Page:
(CN) – Researchers have constructed one of the most comprehensive genetic studies ever conducted in the United States, one that seeks to shed some much-needed light on the complexity of America’s genetic history.
The study, published Thursday in the American Journal of Human Genetics, details how researchers gathered genetic information from over 32,000 individuals with a host of different backgrounds and ethnicities. Genetic experts then used this vast collection of genetic data to form what they dubbed the National Geographic Genographic Project, an exhaustive look into the ancestral histories of thousands of individuals and numerous ethnic groups.
One of the most notable findings revealed by the study is the surprisingly elaborate genetic history of Latinos and Hispanics. Researchers found Latinos and Hispanics maintain genetic population structures far more diverse than thought, with many Latino and Hispanic groups having African, Native American and even European ancestry.
Researchers also found that those of Asian descent – a group often underrepresented in genetic studies – show strong traces of what is known as homozygosity. This means that Asian Americans show notable evidence of common relatedness with another, a genetic footprint typically associated with ancestral intermarrying between kin.
One discovery that surprised researchers is the genetic population spread of those with European ancestry. While previous research has shown that most genetic population groups tend to stay clustered around specific geographic areas, many Europeans are spread around the country seemingly at random. Irish descendants, for instance, are well represented in New England, but those with Finnish heritage are most common across the country in the Pacific Northwest.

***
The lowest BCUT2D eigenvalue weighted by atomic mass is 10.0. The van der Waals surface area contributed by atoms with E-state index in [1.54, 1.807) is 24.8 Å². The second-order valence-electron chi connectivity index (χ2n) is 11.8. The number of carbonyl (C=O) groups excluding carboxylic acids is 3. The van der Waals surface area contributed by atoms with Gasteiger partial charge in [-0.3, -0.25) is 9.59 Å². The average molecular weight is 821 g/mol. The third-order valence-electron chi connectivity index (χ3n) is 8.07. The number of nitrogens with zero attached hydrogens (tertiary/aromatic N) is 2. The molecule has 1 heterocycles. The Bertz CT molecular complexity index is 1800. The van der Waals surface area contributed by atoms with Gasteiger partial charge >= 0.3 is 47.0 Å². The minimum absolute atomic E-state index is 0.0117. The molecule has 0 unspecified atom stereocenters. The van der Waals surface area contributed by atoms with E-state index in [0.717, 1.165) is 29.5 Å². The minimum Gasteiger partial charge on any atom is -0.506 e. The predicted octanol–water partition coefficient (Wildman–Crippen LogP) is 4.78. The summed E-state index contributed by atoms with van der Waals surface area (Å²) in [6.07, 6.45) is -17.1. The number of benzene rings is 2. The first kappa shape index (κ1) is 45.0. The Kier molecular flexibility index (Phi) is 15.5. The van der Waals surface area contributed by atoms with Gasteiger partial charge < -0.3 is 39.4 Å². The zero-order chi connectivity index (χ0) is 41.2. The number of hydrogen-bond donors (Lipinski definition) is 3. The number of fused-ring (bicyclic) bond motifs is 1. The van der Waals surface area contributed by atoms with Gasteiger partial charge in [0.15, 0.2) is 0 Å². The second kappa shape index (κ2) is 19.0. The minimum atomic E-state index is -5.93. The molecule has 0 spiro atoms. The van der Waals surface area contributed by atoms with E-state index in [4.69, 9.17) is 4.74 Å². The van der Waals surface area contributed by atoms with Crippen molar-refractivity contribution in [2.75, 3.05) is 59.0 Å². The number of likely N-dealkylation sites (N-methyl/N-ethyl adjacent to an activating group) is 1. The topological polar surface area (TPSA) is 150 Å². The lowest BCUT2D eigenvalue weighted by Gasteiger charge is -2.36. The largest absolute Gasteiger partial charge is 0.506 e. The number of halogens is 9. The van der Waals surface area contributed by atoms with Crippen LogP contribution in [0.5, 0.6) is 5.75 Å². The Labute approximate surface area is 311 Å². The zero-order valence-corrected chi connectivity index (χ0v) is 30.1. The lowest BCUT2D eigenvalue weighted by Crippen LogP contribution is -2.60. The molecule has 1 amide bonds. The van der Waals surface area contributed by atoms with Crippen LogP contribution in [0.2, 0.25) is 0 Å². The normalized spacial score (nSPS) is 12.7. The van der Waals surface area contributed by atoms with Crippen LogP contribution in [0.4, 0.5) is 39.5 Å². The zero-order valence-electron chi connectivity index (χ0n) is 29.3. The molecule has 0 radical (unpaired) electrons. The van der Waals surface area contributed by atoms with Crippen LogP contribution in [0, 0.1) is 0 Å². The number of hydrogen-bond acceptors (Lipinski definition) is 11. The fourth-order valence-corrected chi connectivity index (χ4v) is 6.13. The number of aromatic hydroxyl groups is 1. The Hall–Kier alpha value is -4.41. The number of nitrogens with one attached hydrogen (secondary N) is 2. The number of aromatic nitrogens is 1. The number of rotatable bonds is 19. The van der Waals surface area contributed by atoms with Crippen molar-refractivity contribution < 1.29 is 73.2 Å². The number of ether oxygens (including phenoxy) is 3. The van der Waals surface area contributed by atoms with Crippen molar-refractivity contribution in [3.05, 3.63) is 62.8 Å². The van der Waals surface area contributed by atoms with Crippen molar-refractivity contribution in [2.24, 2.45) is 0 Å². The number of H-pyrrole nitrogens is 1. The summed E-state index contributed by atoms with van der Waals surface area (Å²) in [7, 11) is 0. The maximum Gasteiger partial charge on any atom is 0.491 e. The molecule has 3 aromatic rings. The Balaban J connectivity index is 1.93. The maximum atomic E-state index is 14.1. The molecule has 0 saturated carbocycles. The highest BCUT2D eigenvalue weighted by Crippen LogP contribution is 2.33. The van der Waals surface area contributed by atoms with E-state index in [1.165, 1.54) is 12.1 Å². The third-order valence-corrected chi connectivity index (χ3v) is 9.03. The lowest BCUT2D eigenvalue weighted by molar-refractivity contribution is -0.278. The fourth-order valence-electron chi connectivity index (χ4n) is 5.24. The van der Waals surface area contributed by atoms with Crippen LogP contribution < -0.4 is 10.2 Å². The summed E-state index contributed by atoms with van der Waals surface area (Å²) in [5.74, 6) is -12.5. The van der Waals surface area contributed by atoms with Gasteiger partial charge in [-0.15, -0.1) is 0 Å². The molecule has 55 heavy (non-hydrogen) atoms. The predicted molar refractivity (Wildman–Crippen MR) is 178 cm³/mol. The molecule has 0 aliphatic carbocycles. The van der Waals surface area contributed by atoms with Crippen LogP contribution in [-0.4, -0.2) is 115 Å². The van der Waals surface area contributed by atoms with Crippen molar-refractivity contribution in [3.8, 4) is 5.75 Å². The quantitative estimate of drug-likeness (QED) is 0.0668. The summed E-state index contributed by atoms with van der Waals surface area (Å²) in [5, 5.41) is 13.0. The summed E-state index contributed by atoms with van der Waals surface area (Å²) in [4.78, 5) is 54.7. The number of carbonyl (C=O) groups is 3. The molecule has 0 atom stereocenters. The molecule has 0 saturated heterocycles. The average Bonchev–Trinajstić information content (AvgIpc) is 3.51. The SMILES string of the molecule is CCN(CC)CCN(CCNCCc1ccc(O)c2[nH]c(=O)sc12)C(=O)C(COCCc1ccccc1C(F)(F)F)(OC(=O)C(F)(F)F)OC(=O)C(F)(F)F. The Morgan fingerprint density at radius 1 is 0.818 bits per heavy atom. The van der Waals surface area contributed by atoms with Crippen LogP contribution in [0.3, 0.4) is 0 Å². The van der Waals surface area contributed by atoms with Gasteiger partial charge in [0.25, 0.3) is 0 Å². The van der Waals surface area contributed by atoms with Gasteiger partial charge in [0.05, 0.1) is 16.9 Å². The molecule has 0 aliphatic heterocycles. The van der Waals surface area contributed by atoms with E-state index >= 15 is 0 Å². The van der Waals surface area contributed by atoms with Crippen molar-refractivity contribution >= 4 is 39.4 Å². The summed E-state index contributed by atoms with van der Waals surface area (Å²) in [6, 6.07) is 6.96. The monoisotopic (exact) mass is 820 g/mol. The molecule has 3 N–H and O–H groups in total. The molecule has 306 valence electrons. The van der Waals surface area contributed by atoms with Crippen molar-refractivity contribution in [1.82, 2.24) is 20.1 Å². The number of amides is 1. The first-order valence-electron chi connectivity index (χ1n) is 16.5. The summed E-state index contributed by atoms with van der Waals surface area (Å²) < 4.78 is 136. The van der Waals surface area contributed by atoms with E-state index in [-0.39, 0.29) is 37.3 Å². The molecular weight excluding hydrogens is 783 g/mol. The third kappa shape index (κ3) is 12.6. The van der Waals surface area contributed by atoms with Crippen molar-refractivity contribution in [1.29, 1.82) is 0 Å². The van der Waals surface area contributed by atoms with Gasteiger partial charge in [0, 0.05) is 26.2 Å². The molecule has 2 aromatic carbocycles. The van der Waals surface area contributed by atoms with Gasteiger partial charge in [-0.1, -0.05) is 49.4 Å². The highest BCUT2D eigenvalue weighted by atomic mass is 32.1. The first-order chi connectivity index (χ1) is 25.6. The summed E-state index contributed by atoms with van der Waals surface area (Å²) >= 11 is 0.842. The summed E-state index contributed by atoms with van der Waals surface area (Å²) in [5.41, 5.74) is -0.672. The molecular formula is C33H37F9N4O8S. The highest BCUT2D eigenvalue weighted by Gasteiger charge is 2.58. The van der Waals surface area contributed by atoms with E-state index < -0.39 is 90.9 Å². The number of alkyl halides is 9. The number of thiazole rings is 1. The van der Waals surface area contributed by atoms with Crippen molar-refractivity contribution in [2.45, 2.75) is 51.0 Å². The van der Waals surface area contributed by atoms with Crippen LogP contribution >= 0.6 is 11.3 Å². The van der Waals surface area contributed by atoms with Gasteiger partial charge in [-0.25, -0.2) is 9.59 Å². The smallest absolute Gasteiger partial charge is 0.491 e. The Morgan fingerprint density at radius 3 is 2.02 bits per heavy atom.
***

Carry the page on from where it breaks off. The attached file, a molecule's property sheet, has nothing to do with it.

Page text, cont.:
The study notes these discoveries prove the web of genetic history and our ancestral background is an intricate and detailed creature, one that is far less cut-and-dried than many would assume.
Alicia Martin, a study co-author from the Broad Institute of MIT and Harvard, says the findings show the value of a broader and more inclusive perspective when it comes to how we look at genetic history. She hopes the research will encourage just that.
“We have inferred U.S. demographic history at fine scale by combining genetic, geospatial, and multigenerational birth record data,” Martin said with the release of the study. “This provides important lessons for the future: if we want genetic technologies to benefit everyone, we need to rethink our current approach for genetic studies because they typically miss a huge swath of American – and more broadly human – diversity.”
Researchers say that a large part of why this study produced such detailed results is because they focused on detailed, intimate data sets as opposed to large and broad ones. Rather than gather genetic information from as many Americans has possible, scientists instead chose to focus on a concentrated number of participants who were able to provide large amounts of background data. This allowed researchers to collect data on birthplaces, participants’ postal codes and even ethnic information on participants’ grandparents.
By focusing on deep and detailed data instead of broad and general data, researchers were able to pull back the curtain on American’s genetic history far more effectively than previous genetic studies.
They say, however, that these findings are not limited to just anthropologic interests. These genetic discoveries could have meaningful roles in the fields of health and medicine, as they could offer health care professionals entirely new genetic perspectives to consider when making care-related decisions.
“We expect our findings to be most applicable for studies of human history and potentially to provide context for conducting genetic studies such as those that may be used in precision medicine,” Martin said in an email.
While the discoveries revealed by this research effort are already significant, researchers say many others are forthcoming. As more participants come forward to share their ancestral histories and scientists expand their research gaze to include as many groups and people as possible, the breadth of America’s diversity and ancestral past will become clearer.